The golden age of SaaS

There’s no longer any good reason to run your own software. Everything you need to run your business is available as a service.

Even core software components like databases and queues are now available through IaaS like Amazon’s RDS and Google’s pub/sub.

When you buy something as a service, it will be more regularly updated and more secure than anything you can build or run yourself. There only remains FUD from legacy vendors, luddites and regulatory bodies preventing some use cases from going to SaaS. The latter will eventually change.

But that wasn’t always the case…

7 years ago…

In 2009 I started Server Density, a monitoring as a service product. It came out of my frustrations around trying to find an easy way to get graphs and alerts without having to do everything myself.

These were the early days of SaaS and most of the things I needed to start a company, I had to build myself. It’s interesting to look back and what I built and the wealth of services available now.

  • Payment processing. The US lead the market but over here in the UK, I had to go to a bank to get a merchant account and then to a payment processor to get an API to hook it up to. Nowadays, I can just go with Stripe or Braintree.
  • Hosting. I started off at Slicehost, then upgraded to dedicated servers at Rackspace, which required annual commitments and pricing negotiations. Today I’d just go with AWS or Google Cloud, and I might even prototype the MVP on App Engine or AWS Lambda and simply skip the servers.
  • Accounting. This was one of the few areas I didn’t have much pain with because Xero was available. It is still an amazing product and handles all our accounting, invoicing, expenses, balance sheet, tax, currency reporting needs.
  • Customer management. Connecting Xero and our payment processing for subscriptions was not easy. I had to build a custom system to tie them together but today I would probably use Zuora.
  • SaaS metrics. There was no established standard around reporting for SaaS, it was too new a business model. I reported to our investors our revenue each month but things like churn, LTV, CAC, ARPA, etc were very unusual and difficult to calculate. Today I’d use Chartmogul or Baremetrics. The community around SaaS has also grown significantly, with helpful posts from Christoph Janz (one of my investors), A16Z and of course everything from Jason M. Lemkin at SaaStr.
  • Customer Success. This wasn’t even a thing and discussion was around “customer support”. Zendesk was very early and I built a custom system to handle tasks, remembering to check in with customers and get basic usage metrics. Today I would use Totango, Gainsight or Amity.
  • Team communication. Skype was the main tool for talking within our team. We then switched to Hipchat and more recently have moved to Slack. Just think of all the data and integrations Slack gives you right in a single app. That was all hidden across multiple systems in the past.
  • Code builds. Running a buildbot server was a pain but now we simply connect Github to TravisCI and it all happens with minimal hassle.
  • Push notificationsA tutorial I wrote for creating your own push notification server is still one of the most popular posts on our devops blogbut nowadays you can use services like Urban Airship or AWS SNS.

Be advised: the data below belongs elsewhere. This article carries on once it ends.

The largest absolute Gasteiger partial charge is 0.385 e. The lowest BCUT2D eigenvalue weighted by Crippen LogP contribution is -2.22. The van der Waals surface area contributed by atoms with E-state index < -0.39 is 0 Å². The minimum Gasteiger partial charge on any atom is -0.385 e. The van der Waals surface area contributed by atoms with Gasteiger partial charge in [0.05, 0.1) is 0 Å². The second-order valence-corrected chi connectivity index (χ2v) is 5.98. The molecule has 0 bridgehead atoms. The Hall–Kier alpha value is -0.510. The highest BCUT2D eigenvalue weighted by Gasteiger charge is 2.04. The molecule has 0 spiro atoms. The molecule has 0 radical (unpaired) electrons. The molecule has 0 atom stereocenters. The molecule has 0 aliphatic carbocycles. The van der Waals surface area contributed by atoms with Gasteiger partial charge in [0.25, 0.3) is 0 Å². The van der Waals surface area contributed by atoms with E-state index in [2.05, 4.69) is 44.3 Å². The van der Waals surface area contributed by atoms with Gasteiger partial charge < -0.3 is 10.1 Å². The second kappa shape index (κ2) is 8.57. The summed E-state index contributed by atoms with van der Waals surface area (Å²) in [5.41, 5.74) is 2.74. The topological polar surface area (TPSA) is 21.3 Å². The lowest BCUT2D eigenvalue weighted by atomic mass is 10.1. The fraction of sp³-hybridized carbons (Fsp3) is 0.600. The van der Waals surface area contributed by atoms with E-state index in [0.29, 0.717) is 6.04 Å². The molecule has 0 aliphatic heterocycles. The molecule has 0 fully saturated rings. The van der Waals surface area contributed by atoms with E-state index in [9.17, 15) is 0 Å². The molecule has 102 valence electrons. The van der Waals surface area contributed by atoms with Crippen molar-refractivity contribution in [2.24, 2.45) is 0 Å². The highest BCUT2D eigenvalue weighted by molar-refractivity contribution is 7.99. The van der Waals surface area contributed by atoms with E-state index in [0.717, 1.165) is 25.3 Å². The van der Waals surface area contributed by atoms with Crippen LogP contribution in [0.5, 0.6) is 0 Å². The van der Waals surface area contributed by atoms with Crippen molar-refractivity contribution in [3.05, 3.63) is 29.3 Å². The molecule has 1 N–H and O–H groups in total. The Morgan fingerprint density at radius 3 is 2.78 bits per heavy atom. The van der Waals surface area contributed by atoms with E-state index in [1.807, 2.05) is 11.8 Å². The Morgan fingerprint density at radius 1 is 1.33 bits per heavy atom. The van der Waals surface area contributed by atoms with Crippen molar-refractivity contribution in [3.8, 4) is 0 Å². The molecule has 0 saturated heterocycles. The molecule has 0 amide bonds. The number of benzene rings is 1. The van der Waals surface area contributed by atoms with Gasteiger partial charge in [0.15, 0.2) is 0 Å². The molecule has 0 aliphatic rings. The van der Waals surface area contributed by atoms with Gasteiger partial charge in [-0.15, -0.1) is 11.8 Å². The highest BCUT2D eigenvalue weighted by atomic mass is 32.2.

• Office & Storage. Dropbox has been around since 2007 but it wasn’t so good for business use in the early days. It’s only recently that Google Apps is a full suite of email, calendar, conference calls (Hangouts, launched 2013) and storage (Google Drive, launched 2012). Microsoft have upped their game recently and now Office365 is actually very good. AWS have an email and file sharing product and there are other places to run your mail like Fastmail. There is absolutely no excuse for running your own email as a business these days. I’ve not had to deal with spam since I started using GMail.
  • Security. DDoS protection and firewall services like Cloudflare, and even VPN like Cloak are relatively new. The old way of doing this involved a lot of hardware, appliances, expensive bandwidth and trying to configure something like OpenVPN on a server you then had to secure yourself.
  • CRM. Of course SalesForce created SaaS but there are no end of alternatives that are much more lightweight and better designed. I’m on the board of one, SalesSeek.

Running a business from anywhere

SaaS means there is no single point of failure. Server Density is a distributed team accessing various SaaS products to run our business. Failure of one does not stop business.

Being productive just requires a) a computer, b) the internet, c) your access credentials.

From any major city and even smaller towns around the world, you can buy a ready-to-go laptop from Apple, log in and have your 1Password database sync within seconds. Launch a browser and you’re ready to go. It’s even easier on an iPad and outside the Apple ecosystem, similar tools exist as well.

Starting a business is just as easy

With all these services, you no longer have to build your own business infrastructure. You can focus purely on what your product is, with all the tools you need to sell it, provided by expert SaaS vendors, on a monthly fee basis.

That’s not to say that creating a successful business is any easier, but starting and running the back office certainly is.

Modern businesses shouldn’t ever have to run software themselves, except for what they write as part of their product and even then they don’t need to create that infrastructure from scratch. And older businesses who know what they’re doing are moving in the same direction, it’s just the luddites left with their on-premise data centres, appliances, servers…

Today is the golden age of SaaS.